9 Reasons You Are Failing Your Interviews
September is one of the most popular months for hiring, according to Monster. That means some job seekers are sharpening their resumes to meet the hiring onslaught, but how prepared are they for interviews? Over the past several weeks I have fielded calls or received emails that suggest some are treating this very important aspect of the job search as a casual event. They are leaving it for the last minute, then panicking when they are invited for the interview. Consider one such email:
As I read it, my mind was screaming, “Are you serious?” I wouldn’t fault him or her for reaching out, but when? This is one of the main reasons some job seekers fail their interviews. Here are some others:
#1: Inadequate Preparation
Don’t take your interview lightly. Preparation should begin the moment you submit your resume because you don’t know when an invitation will be extended. You put a lot of effort into preparing your resume and cover letter; do the same (or more) for the interview.
#2: Limited Company Research
Employers often state that most job candidates arrive at the interview without having researched the company. Some end up talking about Company Y when it should be Company X. Don’t limit your research to the company’s website. Search for any mentions in social media, industry publications, or on regular news channels.
#3: Believing You Can “Wing It”
Interviews are too important for you to think you can “wing it”. Far too many times I have encountered job candidates who, after trying on their own to “wing it” end up being very disappointed. Seek help from a family member, a friend or a career coach, and don’t leave it for last minute. You want to be well-prepared. Panicky emails or urgent messages within 2–4 days of your interview will unnerve rather than help you.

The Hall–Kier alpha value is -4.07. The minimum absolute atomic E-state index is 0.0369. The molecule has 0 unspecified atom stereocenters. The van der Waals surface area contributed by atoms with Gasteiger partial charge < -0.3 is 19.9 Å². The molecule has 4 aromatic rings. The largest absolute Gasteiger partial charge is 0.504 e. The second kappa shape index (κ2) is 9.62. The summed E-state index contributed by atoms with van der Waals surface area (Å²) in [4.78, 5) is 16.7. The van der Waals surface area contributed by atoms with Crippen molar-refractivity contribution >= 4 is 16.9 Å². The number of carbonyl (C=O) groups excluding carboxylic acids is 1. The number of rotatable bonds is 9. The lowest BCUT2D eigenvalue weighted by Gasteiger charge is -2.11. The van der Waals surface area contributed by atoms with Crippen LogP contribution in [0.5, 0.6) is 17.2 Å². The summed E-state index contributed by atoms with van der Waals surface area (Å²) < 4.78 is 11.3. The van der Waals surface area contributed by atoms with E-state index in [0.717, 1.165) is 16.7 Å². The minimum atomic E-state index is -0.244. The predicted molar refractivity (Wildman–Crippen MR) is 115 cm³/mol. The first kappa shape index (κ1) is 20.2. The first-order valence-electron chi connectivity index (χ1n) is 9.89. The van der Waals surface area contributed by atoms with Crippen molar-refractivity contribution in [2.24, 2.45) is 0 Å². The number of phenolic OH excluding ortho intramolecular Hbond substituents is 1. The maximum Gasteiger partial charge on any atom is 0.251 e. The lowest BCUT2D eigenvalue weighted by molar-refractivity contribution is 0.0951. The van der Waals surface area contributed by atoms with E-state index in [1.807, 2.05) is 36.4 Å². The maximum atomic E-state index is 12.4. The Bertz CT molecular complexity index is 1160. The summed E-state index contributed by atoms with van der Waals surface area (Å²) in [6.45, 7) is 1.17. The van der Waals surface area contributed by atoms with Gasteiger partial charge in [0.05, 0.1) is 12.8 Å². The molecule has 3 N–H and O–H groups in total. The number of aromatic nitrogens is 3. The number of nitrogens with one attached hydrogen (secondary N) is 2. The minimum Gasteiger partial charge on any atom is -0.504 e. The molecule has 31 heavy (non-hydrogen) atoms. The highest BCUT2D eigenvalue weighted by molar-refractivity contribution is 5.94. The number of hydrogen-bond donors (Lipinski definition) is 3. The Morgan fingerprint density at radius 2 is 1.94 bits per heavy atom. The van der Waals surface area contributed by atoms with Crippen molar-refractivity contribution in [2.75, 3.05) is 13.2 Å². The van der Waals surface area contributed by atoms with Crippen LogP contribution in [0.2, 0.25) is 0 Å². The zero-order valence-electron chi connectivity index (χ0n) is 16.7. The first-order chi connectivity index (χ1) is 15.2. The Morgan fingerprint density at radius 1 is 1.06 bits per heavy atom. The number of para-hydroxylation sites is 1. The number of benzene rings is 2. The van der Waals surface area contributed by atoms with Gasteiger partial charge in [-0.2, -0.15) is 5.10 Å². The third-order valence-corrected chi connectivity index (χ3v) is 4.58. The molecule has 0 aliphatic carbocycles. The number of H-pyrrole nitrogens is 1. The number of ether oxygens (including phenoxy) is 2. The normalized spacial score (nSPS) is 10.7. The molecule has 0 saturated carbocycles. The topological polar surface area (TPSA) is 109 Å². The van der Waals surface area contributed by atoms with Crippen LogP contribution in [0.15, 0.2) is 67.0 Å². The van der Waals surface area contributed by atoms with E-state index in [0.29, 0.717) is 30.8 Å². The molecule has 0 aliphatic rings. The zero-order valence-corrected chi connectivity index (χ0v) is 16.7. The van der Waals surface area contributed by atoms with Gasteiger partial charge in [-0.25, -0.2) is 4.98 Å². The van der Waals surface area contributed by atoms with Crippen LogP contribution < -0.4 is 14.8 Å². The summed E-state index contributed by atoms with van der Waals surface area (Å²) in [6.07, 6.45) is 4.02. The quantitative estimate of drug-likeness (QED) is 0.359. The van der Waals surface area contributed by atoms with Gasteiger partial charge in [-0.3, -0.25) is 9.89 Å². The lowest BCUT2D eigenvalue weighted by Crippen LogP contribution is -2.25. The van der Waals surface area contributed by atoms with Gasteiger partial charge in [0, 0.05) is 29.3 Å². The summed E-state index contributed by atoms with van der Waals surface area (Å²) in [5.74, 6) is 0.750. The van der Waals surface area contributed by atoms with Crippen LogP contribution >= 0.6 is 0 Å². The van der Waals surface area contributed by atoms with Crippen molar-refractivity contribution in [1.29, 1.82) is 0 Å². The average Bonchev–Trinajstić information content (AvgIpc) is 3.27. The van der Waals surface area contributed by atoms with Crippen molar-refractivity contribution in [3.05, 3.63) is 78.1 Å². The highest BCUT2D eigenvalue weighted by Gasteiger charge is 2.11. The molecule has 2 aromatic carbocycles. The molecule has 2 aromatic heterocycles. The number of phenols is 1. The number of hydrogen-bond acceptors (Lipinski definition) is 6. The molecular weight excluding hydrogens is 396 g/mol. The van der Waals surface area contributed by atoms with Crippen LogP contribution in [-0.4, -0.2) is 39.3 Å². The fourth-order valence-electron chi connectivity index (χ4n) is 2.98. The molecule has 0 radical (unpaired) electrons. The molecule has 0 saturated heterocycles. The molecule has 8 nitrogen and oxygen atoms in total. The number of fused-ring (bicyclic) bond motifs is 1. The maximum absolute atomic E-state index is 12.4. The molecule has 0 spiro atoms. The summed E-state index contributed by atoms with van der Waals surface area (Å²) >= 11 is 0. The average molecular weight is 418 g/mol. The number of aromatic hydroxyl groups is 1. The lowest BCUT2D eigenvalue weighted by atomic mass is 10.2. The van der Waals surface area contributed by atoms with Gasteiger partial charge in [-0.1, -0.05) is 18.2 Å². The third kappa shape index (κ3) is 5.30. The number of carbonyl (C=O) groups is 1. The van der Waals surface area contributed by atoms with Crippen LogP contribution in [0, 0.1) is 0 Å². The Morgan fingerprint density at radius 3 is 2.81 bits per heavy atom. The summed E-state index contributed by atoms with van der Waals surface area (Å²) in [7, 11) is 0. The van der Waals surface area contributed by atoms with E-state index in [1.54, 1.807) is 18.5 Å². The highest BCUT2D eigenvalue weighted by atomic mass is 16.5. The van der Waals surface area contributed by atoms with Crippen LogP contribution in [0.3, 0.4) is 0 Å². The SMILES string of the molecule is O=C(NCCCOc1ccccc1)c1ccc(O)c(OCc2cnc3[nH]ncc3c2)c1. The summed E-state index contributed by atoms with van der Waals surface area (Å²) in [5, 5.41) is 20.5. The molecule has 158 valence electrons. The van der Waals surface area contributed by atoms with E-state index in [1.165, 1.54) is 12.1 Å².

#4: Unable to Articulate Accomplishment Stories
Most job seekers fail at interviews because they have not learned the to tell their success stories. When the interviewer says, “Tell me a time when….”, it’s time for you to tell a story. This is your best chance to convince the interviewer(s) that you are the best person for the job. This method of interviewing, known as Behavioural Interviewing, offers the opportunity to relate your past successes, and the best way to do so is to tell stories. Therefore, in articulating your stories, be focused and engaged. You want to give clear, concise and confident answers, ensuring that you incorporate the results or outcomes of your actions.
#5: Engaging in Negative Mind-scripting
Don’t get caught up in a cycle of second-guessing yourself and your abilities. Start with a positive mind script that says you are going to get the job. This frees you up to think clearly. Some people become bogged down, before or during the interview, with the notion that the company has already designated someone for the position and are just going through the ropes. This belief is not always true, and even if it is, the fact you were invited to the interview suggests you have something the employer wants. It’s your opportunity to shine.
#6: Not Having Questions for the Interviewer
The interview is a two-way street. You are just as invested in the process as the employer. Go prepared with a few questions of your own:
- Is there anything else I should know?